I was asked to write this piece two weeks ago and have been paralysed since then because of the risk of absurdity as I naively parade my abstract reasoning about lethal violence from my context of utter tranquillity. But the voices which are found in newspaper op-eds, radio discussions, and (especially) social media sites, loudly declaring the need to join NATO, overhaul our military, and answer Putin in a language he understands, are surely engaged in an equally abstract conversation. Even if they could dictate our nation’s policy, they are usually not of fighting age. Asking others to go to war is what they accuse the pacifist of doing.

The “let’s be realistic and prepare to go to war” crowd are all the more dubious when we remember the kind of cul-de-sac logic that has brought this war about. Putin has some quasi-mystical account of Russian historical destiny running in his brain that includes Ukraine within his zone of influence. Recognising that, Ukraine investigates NATO membership as a means of protection. To stop them from joining NATO, Putin threatens and then pursues invasion.

“I’m going to invade you so you don’t think about joining NATO to stop me invading” is the reality we are facing and it is curved in on itself as hellish ideas are, internally incoherent, ridiculous on the face of it. But it is as if the anti-logic of war is contagious. The theoretical warriors watch this unfold and do not think, “We must more seriously pursue peacebuilding as our daily goal in politics” but insist “We must stock up on weapons to keep this insane cycle going”. This is how we ended up in our present nuclear lunacy. The only thing more morally dubious than being a delusional peacenik in a time of war is being an armchair warmonger when peace is there for the winning.

And that brings me around to the reason I stubbornly hold to non-violence even as I fervently pray the imprecatory Psalms ». Christian non-violence is not, as so many people assume, a dead-on-arrival strategy to rid the world of war. It is, as my teacher Stanley Hauerwas continuously reminds us, “the way Christians must live in a world of violence”. Non-violence is the refusal to trust the nihilistic logic of escalating violence. Instead it commits to live as if the God who faced down imperial might while healing the ears of imperial soldiers is real. And active. He has not abandoned us. It is tentative and improvised and stuttering because the non-violent Christ did not give us principles to follow or a programme to enact but gave us his body.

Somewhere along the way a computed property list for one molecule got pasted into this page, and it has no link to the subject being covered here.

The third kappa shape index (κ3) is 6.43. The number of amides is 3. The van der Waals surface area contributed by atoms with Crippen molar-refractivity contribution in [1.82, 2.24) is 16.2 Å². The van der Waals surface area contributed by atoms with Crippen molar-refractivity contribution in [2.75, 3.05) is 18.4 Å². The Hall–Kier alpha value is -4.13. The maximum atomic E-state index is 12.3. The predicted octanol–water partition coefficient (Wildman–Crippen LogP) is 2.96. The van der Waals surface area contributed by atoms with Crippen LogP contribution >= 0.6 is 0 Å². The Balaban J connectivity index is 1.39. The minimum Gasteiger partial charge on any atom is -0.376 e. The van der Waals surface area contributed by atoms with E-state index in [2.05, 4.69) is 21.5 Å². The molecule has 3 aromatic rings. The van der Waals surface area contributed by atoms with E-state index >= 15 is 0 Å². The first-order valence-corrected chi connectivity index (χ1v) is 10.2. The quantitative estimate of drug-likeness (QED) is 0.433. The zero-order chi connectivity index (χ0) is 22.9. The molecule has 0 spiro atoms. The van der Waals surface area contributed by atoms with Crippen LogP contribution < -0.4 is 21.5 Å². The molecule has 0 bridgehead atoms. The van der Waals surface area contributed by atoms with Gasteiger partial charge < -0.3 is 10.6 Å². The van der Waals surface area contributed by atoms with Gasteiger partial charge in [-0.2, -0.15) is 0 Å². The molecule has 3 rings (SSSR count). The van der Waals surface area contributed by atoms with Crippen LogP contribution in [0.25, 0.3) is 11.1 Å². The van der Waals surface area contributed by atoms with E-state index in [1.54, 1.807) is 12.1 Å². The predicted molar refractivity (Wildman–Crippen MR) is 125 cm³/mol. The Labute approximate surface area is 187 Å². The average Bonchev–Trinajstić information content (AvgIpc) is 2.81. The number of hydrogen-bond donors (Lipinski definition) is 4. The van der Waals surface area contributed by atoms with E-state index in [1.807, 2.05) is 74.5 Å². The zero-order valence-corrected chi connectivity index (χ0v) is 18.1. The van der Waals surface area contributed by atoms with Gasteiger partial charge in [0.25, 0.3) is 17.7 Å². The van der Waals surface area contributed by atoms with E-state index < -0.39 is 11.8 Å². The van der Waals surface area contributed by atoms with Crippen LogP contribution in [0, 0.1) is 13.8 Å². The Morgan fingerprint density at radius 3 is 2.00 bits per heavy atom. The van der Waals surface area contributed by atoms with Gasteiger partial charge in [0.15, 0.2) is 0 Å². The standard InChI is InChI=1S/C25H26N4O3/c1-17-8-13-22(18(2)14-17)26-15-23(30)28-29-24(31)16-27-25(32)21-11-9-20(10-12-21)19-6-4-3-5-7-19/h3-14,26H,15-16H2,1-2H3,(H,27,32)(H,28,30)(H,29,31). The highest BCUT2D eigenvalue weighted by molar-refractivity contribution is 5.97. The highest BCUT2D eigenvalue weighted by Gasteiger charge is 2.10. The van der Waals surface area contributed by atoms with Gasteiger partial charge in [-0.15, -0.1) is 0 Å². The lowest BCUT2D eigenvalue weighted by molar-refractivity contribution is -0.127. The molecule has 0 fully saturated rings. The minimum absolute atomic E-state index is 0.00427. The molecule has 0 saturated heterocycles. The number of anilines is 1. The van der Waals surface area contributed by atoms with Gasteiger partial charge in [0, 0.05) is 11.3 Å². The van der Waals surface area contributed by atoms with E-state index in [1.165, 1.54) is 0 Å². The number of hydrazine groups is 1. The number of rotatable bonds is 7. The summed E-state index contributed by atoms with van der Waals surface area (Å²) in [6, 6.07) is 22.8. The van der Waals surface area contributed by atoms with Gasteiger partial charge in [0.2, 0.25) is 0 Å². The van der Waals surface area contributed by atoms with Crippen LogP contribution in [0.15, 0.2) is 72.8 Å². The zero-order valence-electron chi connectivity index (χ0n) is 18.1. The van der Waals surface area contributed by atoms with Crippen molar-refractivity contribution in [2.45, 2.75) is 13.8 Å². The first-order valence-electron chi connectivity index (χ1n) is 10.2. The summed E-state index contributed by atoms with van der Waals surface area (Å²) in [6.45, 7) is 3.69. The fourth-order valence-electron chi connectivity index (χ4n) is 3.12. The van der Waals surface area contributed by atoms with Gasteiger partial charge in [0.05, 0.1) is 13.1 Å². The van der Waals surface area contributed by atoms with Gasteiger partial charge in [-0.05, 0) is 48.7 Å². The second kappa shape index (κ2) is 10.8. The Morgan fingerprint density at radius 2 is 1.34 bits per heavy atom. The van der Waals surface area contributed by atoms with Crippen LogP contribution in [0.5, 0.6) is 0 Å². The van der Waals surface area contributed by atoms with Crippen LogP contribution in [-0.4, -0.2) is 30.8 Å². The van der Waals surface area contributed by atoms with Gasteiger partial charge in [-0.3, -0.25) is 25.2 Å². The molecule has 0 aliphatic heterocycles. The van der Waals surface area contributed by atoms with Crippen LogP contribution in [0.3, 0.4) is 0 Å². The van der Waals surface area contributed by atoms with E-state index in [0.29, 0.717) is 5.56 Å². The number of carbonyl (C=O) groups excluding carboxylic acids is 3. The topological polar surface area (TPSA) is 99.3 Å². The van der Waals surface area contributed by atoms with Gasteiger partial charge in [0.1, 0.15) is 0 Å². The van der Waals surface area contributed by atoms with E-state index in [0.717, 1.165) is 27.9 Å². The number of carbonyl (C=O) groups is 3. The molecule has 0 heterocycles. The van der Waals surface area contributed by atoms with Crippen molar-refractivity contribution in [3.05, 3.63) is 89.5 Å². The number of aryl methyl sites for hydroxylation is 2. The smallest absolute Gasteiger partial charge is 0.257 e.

“Following that body” might be my shortest viable definition of what Christianity entails. Embodied in that definition is an assumption that there are things worth dying for and an implacable suspicion that there is practically nothing worth killing for. But I hope it is also clear how that definition embeds non-violence into the everyday life of the Christian. Although I only tend to get pressed hard about my position in times of conflict, it is something that shapes and informs all of my discipleship.

One of the most destructive truncations of our imagination that occurs when we let the logic of militarism reign is that we reduce our deliberations down to “what do we do in response to ‘x’?” where the ‘x’ is in fact one link in a long historical chain of factors and considerations. We cannot ask how we should defend those trapped in the towers of Kharkiv without also asking why the tanks surround them in the first place. And we cannot understand that without understanding 2014. And we cannot understand that without understanding the Orange Revolution. And we cannot understand that… This is not an invitation to paralysis by analysis but a recognition that if we are to oppose war we must start to build the ground for peace.

I learned in recent years from the work of the theologian Theodora Hawksley » that what is required in the times when war is not waged is peacebuilding, the concerted attempt to create deeper peace by “reducing direct violence, increasing justice, and healing the wounds of conflict over the long term”. Pacifism is a crappy word because it isn’t passive. The babushkas who gathered to pray in the squares of Kharkiv were non-violent and non-passive ». The villagers who simply wouldn’t let tanks through were non-violent and non-passive ». The civil servants who are replacing road signs with encouragements to leave are non-violent and non-passive ». Even the soldiers who fed Russian prisoners of war and treated them with dignity and let them ring their mothers back home are engaged in something non-violent », there is a gesture towards a fraternity that the tinpot tyrants like Putin obscure with their incendiary rhetoric and incendiary devices.

Killing Russians might stop the war in Ukraine. It can’t make the peace. The value of non-violent resistance is not that it is effective – though historically it often is » – but that it is true. Those small gestures of active non-violence are enacting the reality while the generals play at make-believe. In ordinary time, people are untroubled by Christian pacifism, but we all assume that “ordinary time” is time of peace. In times of war, when that peace is interrupted, our logic is too. We think that killing Russians becomes the way to make the world safe. It might win the war, but it will not win the peace.